Embassy, observers defend China’s BBC license decision as legitimate, reasonable, ‘further countermeasures to follow’
The Chinese embassy in the UK firmly defended China’s decision to bar the BBC World News from airing in China, saying the move is “legitimate and reasonable” given the British broadcaster’s relentless fabrication of “lies of the century” in reporting China.
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Chinese observers said the move could be part of China’s countermeasures and not the only or final action against BBC’s anti-China public opinion campaign if the broadcaster does not correct its practice.
The comments came after British Foreign Minister Dominic Raab said on Thursday China’s decision to ban the BBC World News channel was unacceptable and accused China of curtailing of media freedom.
“BBC’s relentless fabrication of ‘lies of the century’ in reporting China runs counter to the professional ethics of journalism, and reeks of double standards and ideological bias, causing strong indignation among the Chinese people,” a spokesperson of the Chinese Embassy in the UK said in a statement on Friday.
“The so-called ‘media freedom’ is nothing but a pretext and disguise to churn out disinformation and slanders against other countries,” the spokesperson said, noting that the Chinese top broadcasting regulator’s decision is legitimate and reasonable.
We urge the BBC to abandon the Cold War mentality, stop fabricating and spreading disinformation, stop unfair, biased and irresponsible reporting, stop malicious attacks and smearing against the Communist Party of China and the Chinese government, and take concrete actions to remove the adverse impact of its related reports, the spokesperson said.
China’s National Radio and Television Administration (NRTA) announced Thursday midnight, the Chinese New Year’s Eve, that BBC World News was barred from airing in China since Friday, the first day of the Chinese New Year.
It also said any application from BBC for renewing its license will not be accepted for one year.
The decision has been made due to some of the BBC’s reports on China that have infringed the principles of truthfulness and impartiality in journalism.
The ban on the BBC is one of China’s countermeasures, but not the only or the last action, analysts said in an article released by the WeChat public account affiliated to the Commission for Political and Legal Affairs of the Communist Party of China (CPC) Central Committee on Friday.
The NRTA’s decision to ban the BBC has sent a clear message that China does not accept fake news and BBC’s rumors against China are part of the anti-China rhetoric war against China by some Western anti-China forces, analysts said.
Li Haidong, a professor at the Institute of International Relations of the China Foreign Affairs University, told the Global Times that it is possible that China will take further retaliatory measures, depending on whether the BBC will correct its wrongs, and stop distorting issues such as Hong Kong, Taiwan and Xinjiang.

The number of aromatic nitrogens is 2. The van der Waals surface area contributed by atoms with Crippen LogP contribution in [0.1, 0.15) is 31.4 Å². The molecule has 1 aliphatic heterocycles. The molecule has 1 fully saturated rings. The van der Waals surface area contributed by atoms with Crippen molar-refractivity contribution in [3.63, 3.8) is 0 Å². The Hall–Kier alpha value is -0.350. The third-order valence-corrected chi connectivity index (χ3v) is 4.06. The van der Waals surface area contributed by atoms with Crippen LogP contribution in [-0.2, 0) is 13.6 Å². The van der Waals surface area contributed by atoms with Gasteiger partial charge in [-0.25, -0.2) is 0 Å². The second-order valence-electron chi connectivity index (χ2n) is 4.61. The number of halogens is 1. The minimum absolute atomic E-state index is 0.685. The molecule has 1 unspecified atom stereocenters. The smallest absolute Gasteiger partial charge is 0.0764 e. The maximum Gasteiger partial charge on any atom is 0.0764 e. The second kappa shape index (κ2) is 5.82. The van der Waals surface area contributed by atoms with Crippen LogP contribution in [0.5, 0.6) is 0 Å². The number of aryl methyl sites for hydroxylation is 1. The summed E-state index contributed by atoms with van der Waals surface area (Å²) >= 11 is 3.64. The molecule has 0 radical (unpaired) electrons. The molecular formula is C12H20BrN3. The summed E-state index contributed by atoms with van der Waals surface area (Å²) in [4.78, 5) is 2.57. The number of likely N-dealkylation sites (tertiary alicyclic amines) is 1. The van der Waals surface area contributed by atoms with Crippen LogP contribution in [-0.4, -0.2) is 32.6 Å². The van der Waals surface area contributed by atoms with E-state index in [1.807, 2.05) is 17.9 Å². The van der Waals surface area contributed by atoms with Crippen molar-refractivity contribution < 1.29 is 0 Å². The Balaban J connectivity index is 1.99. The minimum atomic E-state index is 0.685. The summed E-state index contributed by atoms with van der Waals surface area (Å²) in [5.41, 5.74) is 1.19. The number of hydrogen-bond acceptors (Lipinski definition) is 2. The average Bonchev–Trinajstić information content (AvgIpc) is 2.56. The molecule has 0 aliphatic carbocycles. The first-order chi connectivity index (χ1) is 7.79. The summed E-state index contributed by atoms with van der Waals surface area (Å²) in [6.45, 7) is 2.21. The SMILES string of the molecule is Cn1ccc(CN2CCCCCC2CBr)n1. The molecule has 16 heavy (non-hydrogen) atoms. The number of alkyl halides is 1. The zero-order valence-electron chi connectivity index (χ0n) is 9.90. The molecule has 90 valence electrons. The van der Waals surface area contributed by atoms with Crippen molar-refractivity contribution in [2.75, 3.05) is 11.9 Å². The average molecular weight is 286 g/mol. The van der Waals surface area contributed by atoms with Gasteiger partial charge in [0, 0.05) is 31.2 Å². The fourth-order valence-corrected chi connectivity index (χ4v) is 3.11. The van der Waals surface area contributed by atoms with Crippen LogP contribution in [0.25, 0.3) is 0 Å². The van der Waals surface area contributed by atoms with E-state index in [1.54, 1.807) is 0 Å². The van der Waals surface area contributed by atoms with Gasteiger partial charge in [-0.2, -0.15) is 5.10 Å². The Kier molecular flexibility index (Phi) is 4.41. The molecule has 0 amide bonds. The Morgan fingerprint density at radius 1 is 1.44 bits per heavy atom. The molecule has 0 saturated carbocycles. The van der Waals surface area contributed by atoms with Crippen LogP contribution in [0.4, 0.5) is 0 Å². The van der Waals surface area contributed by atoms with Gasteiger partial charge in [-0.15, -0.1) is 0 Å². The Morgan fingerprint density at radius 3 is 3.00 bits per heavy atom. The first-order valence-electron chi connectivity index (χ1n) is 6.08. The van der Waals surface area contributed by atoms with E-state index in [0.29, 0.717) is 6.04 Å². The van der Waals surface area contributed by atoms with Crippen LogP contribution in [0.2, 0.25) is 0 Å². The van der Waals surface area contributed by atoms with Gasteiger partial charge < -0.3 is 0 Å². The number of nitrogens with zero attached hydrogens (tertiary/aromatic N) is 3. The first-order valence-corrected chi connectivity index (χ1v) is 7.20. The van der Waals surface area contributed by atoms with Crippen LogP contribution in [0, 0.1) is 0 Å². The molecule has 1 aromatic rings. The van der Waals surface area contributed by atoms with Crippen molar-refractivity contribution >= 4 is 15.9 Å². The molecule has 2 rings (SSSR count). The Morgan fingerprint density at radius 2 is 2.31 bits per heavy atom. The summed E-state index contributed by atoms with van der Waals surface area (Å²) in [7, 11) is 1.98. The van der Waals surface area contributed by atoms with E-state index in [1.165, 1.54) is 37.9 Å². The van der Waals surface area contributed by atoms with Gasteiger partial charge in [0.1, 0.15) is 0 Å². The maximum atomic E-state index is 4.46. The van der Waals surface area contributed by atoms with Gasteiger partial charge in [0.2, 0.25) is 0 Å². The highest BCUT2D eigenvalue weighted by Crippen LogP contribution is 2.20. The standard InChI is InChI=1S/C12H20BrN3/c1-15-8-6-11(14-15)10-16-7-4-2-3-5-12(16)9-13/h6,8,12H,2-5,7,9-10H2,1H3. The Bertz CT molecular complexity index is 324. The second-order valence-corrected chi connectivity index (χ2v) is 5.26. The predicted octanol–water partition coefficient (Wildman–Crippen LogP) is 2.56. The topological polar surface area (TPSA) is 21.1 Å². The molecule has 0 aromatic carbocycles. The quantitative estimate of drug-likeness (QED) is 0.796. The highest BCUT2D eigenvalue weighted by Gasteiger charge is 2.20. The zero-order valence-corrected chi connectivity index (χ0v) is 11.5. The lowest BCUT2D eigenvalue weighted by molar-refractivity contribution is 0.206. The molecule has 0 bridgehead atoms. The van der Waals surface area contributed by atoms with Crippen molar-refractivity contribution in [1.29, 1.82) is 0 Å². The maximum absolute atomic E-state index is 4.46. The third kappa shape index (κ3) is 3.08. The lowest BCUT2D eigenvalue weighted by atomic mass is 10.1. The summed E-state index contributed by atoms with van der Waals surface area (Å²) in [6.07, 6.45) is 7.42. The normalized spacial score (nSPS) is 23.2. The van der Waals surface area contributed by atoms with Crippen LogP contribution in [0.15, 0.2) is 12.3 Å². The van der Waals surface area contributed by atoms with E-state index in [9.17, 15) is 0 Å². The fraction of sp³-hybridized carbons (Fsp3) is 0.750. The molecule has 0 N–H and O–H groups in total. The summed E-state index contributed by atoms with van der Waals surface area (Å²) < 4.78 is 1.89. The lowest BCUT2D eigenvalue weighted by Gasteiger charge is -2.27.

If not, China is likely to expel BBC journalists based in Chinese mainland, according to Li. “Expelling journalists is a reasonable move, because if journalists fail to report on China objectively, kicking them out is the right thing to do,” said Li.
On Friday, Radio Television Hong Kong (RTHK), the public broadcasting service in Hong Kong said in a statement that it would stop relaying the BBC World Service from 11pm on Friday. The live relay used to run from 11pm every night until 7am the following day.
“There is nothing about ‘independence’ or professional journalism in the BBC’s reporting on China as it has been funded by the UK government and needs to cooperate with politicians,” said Zhao Chen, a research fellow at the Institute of European Studies under the Chinese Academy of Social Sciences.
Zhao said that the BBC has been under dual pressure recently – limited government grants due to the influence of the COVID-19 pandemic and the fierce competition to win audiences.
BBC’s recent biased reports on China, either on Xinjiang governance or the once epidemic-hit Wuhan, have drawn fierce criticism in China. On China’s Twitter-like platform Sina Weibo, BBC’s reports were often laughing stock for their biased and double standard reporting.
Many netizens in China and overseas also applauded the moves to bar the BBC in China. “Good for the Chinese people, they don’t have to listen to any British propaganda,” a netizen named Victor Sierra commented on Twitter.
Given its biased coverage, even the UK audience does not favor the content of the British broadcaster.
A majority of the public no longer want to pay the BBC license fee and the impartiality of the broadcaster is in grave doubt, according to exclusive research, express.co.uk reported.
Almost half of people (47 percent) surveyed said the BBC has failed to be impartial in its news coverage in recent years, the report said, citing the survey.
Source : Xinhua | Photocredit : Google